Members taking part in strike action over pensions, pay and equalities are also engaged in action short of a strike (ASOS) that started on 25 November. This will be especially important now that we have returned to work and there is pressure to reschedule classes and to pick up additional responsibilities following the strike. Just take a look at what Liverpool University is threatening its staff with! We need to resist this pressure and to insist on no deductions for working to contract. However, many employers are still “reserving the right” to deduct for ASOS and branches need to defend members at risk of deductions for engaging in ASOS. We offer information below about what ASOS consists of and how we should respond to threats from the employers.
What is ASOS?
ASOS pay deductions and how to resist
#USSbriefs87 by Andrew Chitty, Felicity Callard and Leon Rocha
Has every employer threatened to deduct pay for engaging in ASOS?
No – Sheffield University, for example, have stated that “we will not deduct any pay from staff who participate in this type of action” (see screenshot below). We encourage all branches to apply pressure on those institutions who take a hard line on ASOS – for example through lobbies, petitions, liaising with external examiners and so on- and to call for urgent meetings with HR. A number of institutions have declared that they will not deduct pay for taking part in ASOS including Southampton, Cambridge, Edinburgh, Kent, Ulster and St Andrews. Others, including Goldsmiths, have said that “Staff will not have salary deducted for working to contract”.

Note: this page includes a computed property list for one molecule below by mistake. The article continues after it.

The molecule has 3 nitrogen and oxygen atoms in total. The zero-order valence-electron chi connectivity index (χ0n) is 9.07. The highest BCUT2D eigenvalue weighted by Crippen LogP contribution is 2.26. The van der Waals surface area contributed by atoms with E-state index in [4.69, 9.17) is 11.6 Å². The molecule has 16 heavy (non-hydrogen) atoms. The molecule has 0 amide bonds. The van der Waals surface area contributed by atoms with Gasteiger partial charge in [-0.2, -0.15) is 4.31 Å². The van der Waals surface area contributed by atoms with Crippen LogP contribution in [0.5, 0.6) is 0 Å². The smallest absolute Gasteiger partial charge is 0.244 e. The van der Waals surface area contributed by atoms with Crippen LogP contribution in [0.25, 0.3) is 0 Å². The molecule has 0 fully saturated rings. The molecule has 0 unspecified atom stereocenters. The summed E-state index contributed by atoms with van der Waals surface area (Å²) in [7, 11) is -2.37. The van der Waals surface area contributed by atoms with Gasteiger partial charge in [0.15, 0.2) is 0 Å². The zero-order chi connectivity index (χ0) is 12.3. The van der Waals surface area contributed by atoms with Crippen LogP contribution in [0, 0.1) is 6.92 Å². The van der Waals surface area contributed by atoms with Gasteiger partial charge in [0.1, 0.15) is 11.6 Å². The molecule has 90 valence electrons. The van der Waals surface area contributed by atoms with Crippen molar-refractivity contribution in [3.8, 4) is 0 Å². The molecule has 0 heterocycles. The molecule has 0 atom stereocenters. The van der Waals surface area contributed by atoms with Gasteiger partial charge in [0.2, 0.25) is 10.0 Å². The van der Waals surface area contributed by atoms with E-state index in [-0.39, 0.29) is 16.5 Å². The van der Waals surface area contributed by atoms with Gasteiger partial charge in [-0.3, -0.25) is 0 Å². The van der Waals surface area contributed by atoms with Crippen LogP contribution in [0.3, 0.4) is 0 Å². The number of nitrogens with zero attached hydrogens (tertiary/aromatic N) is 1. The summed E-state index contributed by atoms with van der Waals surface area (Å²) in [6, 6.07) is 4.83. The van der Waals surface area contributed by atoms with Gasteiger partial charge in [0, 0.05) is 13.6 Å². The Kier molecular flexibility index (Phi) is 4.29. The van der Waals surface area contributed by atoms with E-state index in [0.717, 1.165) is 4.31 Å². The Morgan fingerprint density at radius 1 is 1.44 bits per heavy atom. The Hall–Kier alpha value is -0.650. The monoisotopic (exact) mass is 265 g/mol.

Guidance on ASOS and how to respond to requests to take part in voluntary activities
Leicester UCU’s guidance on how to deal with ASOS queries and “how to respond (nicely!) to volunteer” is invaluable.
This is a great thread from Vian Bakir of Bangor UCU on what ASOS involves.